I am currently reading Anne of Green Gables to my two oldest, and in the book Anne confesses to her new adoptive mother that she does not say nightly prayers, essentially because God gave her red hair "on purpose", and she resents it. But Anne also points out that if she were to pray, she would go into a field alone or a forest somewhere and look up, up, up....and let the prayer come to her.
This brought back a childhood memory, or, rather, a string of them. I told my children that in Tennessee, I did use to go into the cornfield or near the edge of the woods to pray in the evening before bedtime. It was usually summer and during twilight when the whippoorwills' calls pierced the fog about the hills and woods. As I stood in the uneven soil of the field or dropped to my knees and began Our Father, I felt closer to God than I would have if shut up inside.
There were also evenings when I'd sit in an old lawn chair by Freddy's grave just below my bedroom window, the light spilling across my lap. Freddy, you see, was a big floppy-eared black rabbit whom I loved very much. He died too young - even for a rabbit, but I sat by his grave often, twirling my favorite walking stick in my hands. And in sitting by Freddy's grave in prayer, I felt closer to the One who had made my dear little friend.
After sharing this with them, we were led into a discussion of the importance of persistent prayer - not only as a means of asking and receiving, but as a way of seeking your Creator often and being humble before him.
"And it's very important to thank God for your blessings," I added. "Because in doing so, you'll become more aware of just how truly blessed you are. Do you know what I say in many of my prayers?"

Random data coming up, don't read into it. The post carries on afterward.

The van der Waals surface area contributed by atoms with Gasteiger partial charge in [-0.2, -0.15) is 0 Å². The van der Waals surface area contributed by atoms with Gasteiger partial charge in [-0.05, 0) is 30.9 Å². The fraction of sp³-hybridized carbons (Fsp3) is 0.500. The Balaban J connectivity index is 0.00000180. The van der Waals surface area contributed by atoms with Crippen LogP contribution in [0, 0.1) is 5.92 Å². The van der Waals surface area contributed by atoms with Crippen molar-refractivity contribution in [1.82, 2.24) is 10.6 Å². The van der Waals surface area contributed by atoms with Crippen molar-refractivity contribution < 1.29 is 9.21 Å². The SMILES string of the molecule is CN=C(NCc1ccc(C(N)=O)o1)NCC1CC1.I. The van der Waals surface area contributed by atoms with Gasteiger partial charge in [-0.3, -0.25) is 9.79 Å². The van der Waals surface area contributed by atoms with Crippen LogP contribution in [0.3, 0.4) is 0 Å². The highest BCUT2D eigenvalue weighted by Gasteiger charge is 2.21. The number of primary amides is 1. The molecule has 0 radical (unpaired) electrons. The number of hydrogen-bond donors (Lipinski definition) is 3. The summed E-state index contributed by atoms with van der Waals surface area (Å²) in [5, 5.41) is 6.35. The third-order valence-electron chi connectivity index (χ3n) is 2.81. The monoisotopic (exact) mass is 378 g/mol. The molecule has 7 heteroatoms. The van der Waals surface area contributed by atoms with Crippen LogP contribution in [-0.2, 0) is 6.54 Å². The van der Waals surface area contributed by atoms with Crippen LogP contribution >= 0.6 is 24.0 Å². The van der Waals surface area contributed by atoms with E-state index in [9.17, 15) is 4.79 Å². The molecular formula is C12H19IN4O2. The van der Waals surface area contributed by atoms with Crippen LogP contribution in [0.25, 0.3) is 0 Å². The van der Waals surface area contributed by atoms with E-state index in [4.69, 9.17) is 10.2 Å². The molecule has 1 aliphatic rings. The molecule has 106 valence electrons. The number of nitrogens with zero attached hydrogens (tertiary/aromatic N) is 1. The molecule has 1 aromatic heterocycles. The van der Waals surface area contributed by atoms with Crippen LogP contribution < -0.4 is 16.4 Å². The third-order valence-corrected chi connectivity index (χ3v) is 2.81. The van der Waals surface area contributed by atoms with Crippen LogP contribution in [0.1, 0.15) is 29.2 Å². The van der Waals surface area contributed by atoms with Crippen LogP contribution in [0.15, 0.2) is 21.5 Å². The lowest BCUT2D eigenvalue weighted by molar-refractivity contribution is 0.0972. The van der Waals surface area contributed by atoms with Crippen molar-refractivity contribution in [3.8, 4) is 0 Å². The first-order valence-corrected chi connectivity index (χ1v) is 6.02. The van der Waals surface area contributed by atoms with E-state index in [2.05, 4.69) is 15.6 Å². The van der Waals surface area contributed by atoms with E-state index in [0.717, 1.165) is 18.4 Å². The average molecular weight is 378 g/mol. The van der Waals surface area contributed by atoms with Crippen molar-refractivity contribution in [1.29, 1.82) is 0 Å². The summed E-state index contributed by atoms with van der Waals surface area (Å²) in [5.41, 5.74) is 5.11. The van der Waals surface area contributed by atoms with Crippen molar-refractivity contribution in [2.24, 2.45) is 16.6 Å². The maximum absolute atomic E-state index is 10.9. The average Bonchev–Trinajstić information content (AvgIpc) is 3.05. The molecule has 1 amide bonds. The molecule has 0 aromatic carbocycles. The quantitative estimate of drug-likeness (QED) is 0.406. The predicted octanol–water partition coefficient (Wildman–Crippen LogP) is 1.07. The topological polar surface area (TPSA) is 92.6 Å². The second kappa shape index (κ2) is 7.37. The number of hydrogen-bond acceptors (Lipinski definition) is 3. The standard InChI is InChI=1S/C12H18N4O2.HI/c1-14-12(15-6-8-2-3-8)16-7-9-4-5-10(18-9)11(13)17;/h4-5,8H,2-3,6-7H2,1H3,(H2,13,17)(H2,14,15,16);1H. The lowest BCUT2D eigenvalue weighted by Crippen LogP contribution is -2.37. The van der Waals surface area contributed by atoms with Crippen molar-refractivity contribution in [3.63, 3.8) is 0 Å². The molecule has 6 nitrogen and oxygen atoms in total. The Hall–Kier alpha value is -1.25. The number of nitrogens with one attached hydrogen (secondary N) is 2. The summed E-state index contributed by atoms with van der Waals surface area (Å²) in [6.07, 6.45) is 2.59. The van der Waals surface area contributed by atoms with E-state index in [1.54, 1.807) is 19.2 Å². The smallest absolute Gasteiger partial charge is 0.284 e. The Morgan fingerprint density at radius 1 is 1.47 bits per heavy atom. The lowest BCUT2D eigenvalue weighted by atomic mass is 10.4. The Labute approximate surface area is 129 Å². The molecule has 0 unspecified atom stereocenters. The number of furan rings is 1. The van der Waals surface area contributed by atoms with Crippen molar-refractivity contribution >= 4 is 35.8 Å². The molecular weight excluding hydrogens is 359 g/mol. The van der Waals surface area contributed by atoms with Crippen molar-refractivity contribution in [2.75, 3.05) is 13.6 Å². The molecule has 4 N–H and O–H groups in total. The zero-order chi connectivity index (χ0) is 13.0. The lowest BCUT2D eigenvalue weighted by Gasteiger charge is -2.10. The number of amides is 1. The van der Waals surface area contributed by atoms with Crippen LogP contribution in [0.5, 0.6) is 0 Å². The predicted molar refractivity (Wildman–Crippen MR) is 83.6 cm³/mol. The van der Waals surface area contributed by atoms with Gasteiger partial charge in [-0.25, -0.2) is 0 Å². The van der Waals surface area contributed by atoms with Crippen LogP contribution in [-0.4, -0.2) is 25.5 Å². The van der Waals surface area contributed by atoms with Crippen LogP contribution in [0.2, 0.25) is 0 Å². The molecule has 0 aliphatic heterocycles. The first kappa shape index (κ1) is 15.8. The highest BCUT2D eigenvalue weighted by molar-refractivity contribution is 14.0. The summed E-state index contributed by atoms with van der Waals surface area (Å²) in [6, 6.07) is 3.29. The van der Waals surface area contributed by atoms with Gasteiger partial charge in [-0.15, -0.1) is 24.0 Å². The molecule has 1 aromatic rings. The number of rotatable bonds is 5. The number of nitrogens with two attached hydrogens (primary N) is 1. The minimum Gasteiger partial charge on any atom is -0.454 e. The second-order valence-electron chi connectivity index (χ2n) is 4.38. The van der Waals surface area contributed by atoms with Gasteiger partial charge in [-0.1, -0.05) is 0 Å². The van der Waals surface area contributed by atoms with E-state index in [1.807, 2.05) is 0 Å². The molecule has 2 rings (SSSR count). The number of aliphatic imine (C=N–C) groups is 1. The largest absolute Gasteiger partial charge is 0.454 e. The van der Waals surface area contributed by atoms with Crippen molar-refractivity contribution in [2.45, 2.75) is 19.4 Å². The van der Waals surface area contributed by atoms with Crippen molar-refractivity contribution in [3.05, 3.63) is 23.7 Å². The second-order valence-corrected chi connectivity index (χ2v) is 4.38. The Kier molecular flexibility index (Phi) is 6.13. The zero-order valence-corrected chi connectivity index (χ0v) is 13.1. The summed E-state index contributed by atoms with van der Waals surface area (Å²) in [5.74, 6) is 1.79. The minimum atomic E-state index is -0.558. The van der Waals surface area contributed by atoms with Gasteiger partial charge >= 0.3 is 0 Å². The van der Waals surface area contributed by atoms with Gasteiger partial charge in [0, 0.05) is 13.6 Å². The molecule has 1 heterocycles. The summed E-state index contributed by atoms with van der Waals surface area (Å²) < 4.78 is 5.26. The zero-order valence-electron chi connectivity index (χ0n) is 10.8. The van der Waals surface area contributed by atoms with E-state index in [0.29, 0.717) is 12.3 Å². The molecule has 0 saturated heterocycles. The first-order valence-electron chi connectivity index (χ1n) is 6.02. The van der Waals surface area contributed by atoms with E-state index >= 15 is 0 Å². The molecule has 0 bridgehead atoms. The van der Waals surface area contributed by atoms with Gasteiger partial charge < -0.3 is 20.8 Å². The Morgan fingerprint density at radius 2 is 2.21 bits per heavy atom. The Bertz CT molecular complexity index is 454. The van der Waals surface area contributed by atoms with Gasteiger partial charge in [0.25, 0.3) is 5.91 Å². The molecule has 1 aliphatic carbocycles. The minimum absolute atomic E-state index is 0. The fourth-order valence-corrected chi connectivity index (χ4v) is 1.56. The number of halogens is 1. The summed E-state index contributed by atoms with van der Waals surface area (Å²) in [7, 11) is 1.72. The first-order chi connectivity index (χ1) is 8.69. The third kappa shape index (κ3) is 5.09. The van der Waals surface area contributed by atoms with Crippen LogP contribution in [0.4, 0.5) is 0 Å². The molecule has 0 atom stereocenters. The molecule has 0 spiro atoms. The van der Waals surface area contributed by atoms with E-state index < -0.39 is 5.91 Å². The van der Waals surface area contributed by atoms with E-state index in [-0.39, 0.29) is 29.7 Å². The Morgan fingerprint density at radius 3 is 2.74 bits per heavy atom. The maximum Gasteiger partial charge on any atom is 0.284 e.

"Well, yes...but, no, I say 'thank you, Father, for all we are blessed and provided with'."
I didn't add that I always thanked Him for their Papa and for each of them, too.
"I know; I know," said Berto, his eyes growing wide and lighting up. "I've heard you say that at dinner."
"Mama, do I pray enough?" asked Ana, her eyes growing misty.
Well, dang, I wasn't trying to make it a chore, a burden or a schooling in guilt. I was trying to convey the strength you get when consistently seeking your Father.
"Yes, Ana. We pray together at church, don't we? And during the school year, we say Our Father on the way to school each morning. Look, God simply wants to hear from you, so it can be as simple as saying at bedtime, "Father, I love you and thank you for my friends and family and toys and home. Amen.' Just remember to talk to Him often, and to ask for His guidance when you're older."
Proverbs 8:17 I love them that love me; and those that seek me early shall find me
Psalms 27: 8 When you said, Seek you my face; my heart said unto you, Thy face, Lord, will I seek.